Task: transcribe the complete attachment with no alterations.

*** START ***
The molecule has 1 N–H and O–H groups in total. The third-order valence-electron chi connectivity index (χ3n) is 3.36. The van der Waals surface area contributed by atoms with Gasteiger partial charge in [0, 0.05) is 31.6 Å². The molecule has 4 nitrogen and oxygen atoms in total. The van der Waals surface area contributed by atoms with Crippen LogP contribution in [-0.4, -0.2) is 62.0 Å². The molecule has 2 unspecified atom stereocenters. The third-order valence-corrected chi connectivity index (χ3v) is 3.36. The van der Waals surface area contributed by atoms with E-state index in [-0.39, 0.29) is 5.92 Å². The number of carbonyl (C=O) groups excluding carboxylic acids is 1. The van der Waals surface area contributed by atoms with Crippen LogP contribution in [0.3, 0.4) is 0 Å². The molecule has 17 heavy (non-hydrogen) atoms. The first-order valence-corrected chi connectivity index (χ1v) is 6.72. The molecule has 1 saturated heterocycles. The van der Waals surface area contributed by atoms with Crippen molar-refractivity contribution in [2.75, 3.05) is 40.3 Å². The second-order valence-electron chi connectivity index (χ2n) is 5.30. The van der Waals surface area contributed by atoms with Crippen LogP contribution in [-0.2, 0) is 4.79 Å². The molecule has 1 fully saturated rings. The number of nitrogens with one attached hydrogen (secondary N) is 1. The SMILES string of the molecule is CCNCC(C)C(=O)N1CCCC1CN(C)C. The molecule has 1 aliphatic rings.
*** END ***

The molecule has 1 N–H and O–H groups in total. The third-order valence-electron chi connectivity index (χ3n) is 3.36. The van der Waals surface area contributed by atoms with Gasteiger partial charge in [0, 0.05) is 31.6 Å². The molecule has 4 nitrogen and oxygen atoms in total. The van der Waals surface area contributed by atoms with Crippen LogP contribution in [-0.4, -0.2) is 62.0 Å². The molecule has 2 unspecified atom stereocenters. The third-order valence-corrected chi connectivity index (χ3v) is 3.36. The van der Waals surface area contributed by atoms with E-state index in [-0.39, 0.29) is 5.92 Å². The number of carbonyl (C=O) groups excluding carboxylic acids is 1. The van der Waals surface area contributed by atoms with Crippen LogP contribution in [0.3, 0.4) is 0 Å². The molecule has 17 heavy (non-hydrogen) atoms. The first-order valence-corrected chi connectivity index (χ1v) is 6.72. The molecule has 1 saturated heterocycles. The van der Waals surface area contributed by atoms with Crippen molar-refractivity contribution in [2.75, 3.05) is 40.3 Å². The second-order valence-electron chi connectivity index (χ2n) is 5.30. The van der Waals surface area contributed by atoms with Crippen LogP contribution in [-0.2, 0) is 4.79 Å². The molecule has 1 fully saturated rings. The number of nitrogens with one attached hydrogen (secondary N) is 1. The SMILES string of the molecule is CCNCC(C)C(=O)N1CCCC1CN(C)C. The molecule has 1 aliphatic rings.